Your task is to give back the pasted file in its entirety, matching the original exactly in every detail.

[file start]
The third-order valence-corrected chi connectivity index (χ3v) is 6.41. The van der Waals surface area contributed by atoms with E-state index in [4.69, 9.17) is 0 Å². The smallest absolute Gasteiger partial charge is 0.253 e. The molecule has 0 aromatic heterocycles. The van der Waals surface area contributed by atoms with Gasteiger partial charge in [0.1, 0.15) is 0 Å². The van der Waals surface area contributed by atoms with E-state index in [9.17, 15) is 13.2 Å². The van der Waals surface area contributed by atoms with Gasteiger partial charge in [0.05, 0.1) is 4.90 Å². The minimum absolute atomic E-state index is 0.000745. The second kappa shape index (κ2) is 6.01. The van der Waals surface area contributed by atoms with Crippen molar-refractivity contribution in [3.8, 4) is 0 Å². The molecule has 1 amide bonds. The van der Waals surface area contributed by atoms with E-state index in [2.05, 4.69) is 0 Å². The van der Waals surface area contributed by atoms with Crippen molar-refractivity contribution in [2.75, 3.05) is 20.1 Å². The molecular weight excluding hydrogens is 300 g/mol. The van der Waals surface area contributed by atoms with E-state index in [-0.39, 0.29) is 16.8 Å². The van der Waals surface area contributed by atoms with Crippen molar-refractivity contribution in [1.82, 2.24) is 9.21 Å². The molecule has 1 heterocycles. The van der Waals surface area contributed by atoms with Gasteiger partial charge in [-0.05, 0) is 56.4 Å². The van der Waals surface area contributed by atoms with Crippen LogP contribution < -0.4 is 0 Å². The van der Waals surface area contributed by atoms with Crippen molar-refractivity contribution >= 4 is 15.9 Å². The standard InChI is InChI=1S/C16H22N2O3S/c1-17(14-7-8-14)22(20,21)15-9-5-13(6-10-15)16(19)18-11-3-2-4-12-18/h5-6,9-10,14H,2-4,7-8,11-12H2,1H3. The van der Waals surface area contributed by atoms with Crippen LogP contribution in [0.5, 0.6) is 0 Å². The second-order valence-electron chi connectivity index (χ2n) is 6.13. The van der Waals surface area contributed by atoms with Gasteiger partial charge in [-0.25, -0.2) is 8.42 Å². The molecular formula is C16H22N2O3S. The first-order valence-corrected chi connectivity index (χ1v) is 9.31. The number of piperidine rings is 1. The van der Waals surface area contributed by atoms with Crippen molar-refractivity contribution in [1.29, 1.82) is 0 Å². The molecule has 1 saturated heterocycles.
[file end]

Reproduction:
The third-order valence-corrected chi connectivity index (χ3v) is 6.41. The van der Waals surface area contributed by atoms with E-state index in [4.69, 9.17) is 0 Å². The smallest absolute Gasteiger partial charge is 0.253 e. The molecule has 0 aromatic heterocycles. The van der Waals surface area contributed by atoms with Gasteiger partial charge in [0.1, 0.15) is 0 Å². The van der Waals surface area contributed by atoms with E-state index in [9.17, 15) is 13.2 Å². The van der Waals surface area contributed by atoms with Gasteiger partial charge in [0.05, 0.1) is 4.90 Å². The minimum absolute atomic E-state index is 0.000745. The second kappa shape index (κ2) is 6.01. The van der Waals surface area contributed by atoms with Crippen molar-refractivity contribution in [3.8, 4) is 0 Å². The molecule has 1 amide bonds. The van der Waals surface area contributed by atoms with E-state index in [2.05, 4.69) is 0 Å². The van der Waals surface area contributed by atoms with Crippen molar-refractivity contribution in [2.75, 3.05) is 20.1 Å². The molecular weight excluding hydrogens is 300 g/mol. The van der Waals surface area contributed by atoms with E-state index in [-0.39, 0.29) is 16.8 Å². The van der Waals surface area contributed by atoms with Crippen molar-refractivity contribution in [1.82, 2.24) is 9.21 Å². The molecule has 1 heterocycles. The van der Waals surface area contributed by atoms with Gasteiger partial charge in [-0.05, 0) is 56.4 Å². The van der Waals surface area contributed by atoms with Crippen LogP contribution < -0.4 is 0 Å². The van der Waals surface area contributed by atoms with Crippen molar-refractivity contribution >= 4 is 15.9 Å². The standard InChI is InChI=1S/C16H22N2O3S/c1-17(14-7-8-14)22(20,21)15-9-5-13(6-10-15)16(19)18-11-3-2-4-12-18/h5-6,9-10,14H,2-4,7-8,11-12H2,1H3. The van der Waals surface area contributed by atoms with Crippen LogP contribution in [0.5, 0.6) is 0 Å². The second-order valence-electron chi connectivity index (χ2n) is 6.13. The van der Waals surface area contributed by atoms with Gasteiger partial charge in [-0.25, -0.2) is 8.42 Å². The molecular formula is C16H22N2O3S. The first-order valence-corrected chi connectivity index (χ1v) is 9.31. The number of piperidine rings is 1. The van der Waals surface area contributed by atoms with Crippen molar-refractivity contribution in [1.29, 1.82) is 0 Å². The molecule has 1 saturated heterocycles.